Rum Raisin ice cream banned after 10.30pm

From ‘Fairprice restricts sale of alcoholic ice cream’, 21 Apr 2018, article by Lydia Lam, ST

Supermarket chain FairPrice has restricted the sale of Udders ice cream with alcohol content that exceeds 0.5 per cent to comply with the Liquor Control Act. Ice cream that has more than 0.5 per cent alcohol cannot be sold between 10.30pm and 7am at its outlets.

This includes four of Udders’ flavours: Rum Rum Raisin (3.9 per cent alcohol), Tira-miss-u (3.8 per cent alcohol), Wineberries (3.5 per cent alcohol) and Orange Liqueur Dark Choc (2.7 per cent alcohol).

…Under the 2015 Liquor Control Act, “liquor” means a beverage containing more than 0.5 per cent ethanol by mass or volume; a mixture of ethanol and some other substance or liquid (including water) and containing more than 0.5 per cent ethanol by mass or volume; or any other substance prescribed by the regulations as liquor.

Yes, rum raisin ice-cream is technically a form of ‘liquor’ according to its legal definition. And yes, you possibly may get drunk on ice-cream. That’s if you melted 10 tubs of Udders into liquid and shoot it up your rectum as an enema in addition to eating it with a ladle.

Also according to the definition, any ‘mixture of ethanol’ containing more than 0.5% falls under the list of abusable substances. Which means in order to be consistent and fair to Udders, Fairprice should also remove Listerine mouthwash off the shelves after 10.30pm, especially since it contains more than 40 TIMES the alcohol limit.

Screen Shot 2018-04-21 at 6.54.30 AM

But, but – you say, people don’t DRINK MOUTHWASH!

Or do they?

There are in fact medical case reports of extreme intoxication following mouthwash abuse. So the answer is yes. People are more likely to get drunk on Listerine than an entire tub of alcoholic ice cream. More so if you restrict alcoholics from their nocturnal booze like what we’ve done here. In fact, regular non-drunkard users of mouthwash may get exposed to more alcohol through swallowing than people eating that occasional Tira-miss-U.

But still, thanks Fairprice for letting the world know that alcoholic ice-cream exists. One ice cream company’s udders must be swelling and getting all tingly with delight.

Advertisements

Human Rights Watch spreading deliberate falsehoods

From ‘PAP Policy Forum slams Human Rights Watch report, calls it a ‘deliberate falsehood’, 23 Mar 2018, article by Aqil Haziq Mahmud, CNA

The People’s Action Party Policy Forum (PPF) has slammed a Human Rights Watch (HRW) report which described Singapore as a “repressive place” that imposed criminal penalties for peaceful speech.

The group, an arm of the People’s Action Party that engages Government leaders on policy issues, called the report as a “type of deliberate falsehood” in a written submission to the Select Committee on Deliberate Online Falsehoods on Friday (Mar 23).

It said the report is “an example of how false and misleading impressions can be created by a selective presentation of facts, designed to promote an underlying agenda”, which is to change the society in Singapore.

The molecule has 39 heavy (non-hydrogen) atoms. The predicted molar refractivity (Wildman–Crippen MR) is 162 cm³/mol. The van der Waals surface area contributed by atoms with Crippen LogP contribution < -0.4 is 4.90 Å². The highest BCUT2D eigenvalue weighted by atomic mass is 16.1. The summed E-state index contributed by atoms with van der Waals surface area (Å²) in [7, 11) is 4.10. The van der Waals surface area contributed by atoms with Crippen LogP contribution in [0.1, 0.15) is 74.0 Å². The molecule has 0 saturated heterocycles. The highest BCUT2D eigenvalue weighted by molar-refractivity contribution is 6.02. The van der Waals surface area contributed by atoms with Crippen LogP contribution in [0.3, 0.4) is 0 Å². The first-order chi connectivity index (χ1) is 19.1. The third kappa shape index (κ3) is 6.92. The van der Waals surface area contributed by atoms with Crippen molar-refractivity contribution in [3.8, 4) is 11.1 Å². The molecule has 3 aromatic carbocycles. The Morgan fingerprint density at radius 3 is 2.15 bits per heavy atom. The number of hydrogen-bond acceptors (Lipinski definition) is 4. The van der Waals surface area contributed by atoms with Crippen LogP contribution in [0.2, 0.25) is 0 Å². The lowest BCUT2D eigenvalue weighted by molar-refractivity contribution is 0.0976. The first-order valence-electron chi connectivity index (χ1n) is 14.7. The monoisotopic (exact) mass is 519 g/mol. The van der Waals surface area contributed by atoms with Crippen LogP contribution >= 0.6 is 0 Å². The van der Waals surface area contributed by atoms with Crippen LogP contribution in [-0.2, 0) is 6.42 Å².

…The ministry suggested that HRW had chosen not to come to Singapore to publicly defend its views because it knows that its report would not withstand scrutiny.

“HRW, by its conduct, has shown that it cannot be taken seriously as a commentator or interlocutor on issues relating to Singapore,” the ministry said.

If you actually read the HRW article titled ‘Kill the Chickens to Scare the Monkeys‘, you’ll realise than it’s more than just the defunct The Real Singapore or Amos Yee who are highlighted as poster children of Singapore’s ‘repressive’ regime. It also mentions the ‘Marxist conspiracy’, people ‘scandalising the judiciary’, Roy Ngerng, and artists having their possessions seized without warrant by the police, which the PPF decided to ignore in their fault-finding. The only item missing from the HRW critique is chewing gum.

Which means it’s cherry-picking on both sides. On one hand, a non-profit organisation intent on maintaining the image of Singapore as a ‘Disneyland with the Death Penalty’, and the other obsessive-compulsive in its pursuit to discredit anything that makes the government of the day look bad by sweepingly labelling it as a ‘deliberate falsehood’. In the old days, we used to refer to such allegations as ‘LIES’. But lies don’t get you public apologies or compensation. Lies is when Mommy caught you masturbating and you say that you were trying to pull a caterpillar out of your pants.

When even honest suspicions are bludgeoned to death in Parliament, when a private post commenting on the ‘pliability’ of our legal system forces you into exile, when the Police begin to do the heavy lifting for what’s fast becoming a dystopian Ministry of Truth, you start to wonder if the government’s crackdown on anything resembling an opinion is the modern equivalent of burning books in the proverbial bonfire.

If the ruling party could pull out all the stops to force an international paper to apologise or risk legal action for making suggestions of nepotism, they could jolly well do the same to the HRW. The report is a falsehood, the organisation is a falsehood. Hell, if a leader of country disses us, then that whole fucking country is one big fat falsehood too.

#simisaialsodeliberatefalsehood

Sylvia Lim’s dishonest ‘test balloon’ remark on GST hike

From ‘Finance Minister Heng Swee Keat asks is Sylvia Lim will withdraw ‘test balloon’ allegation on GST hike timing’, 2 March 2018, article in CNA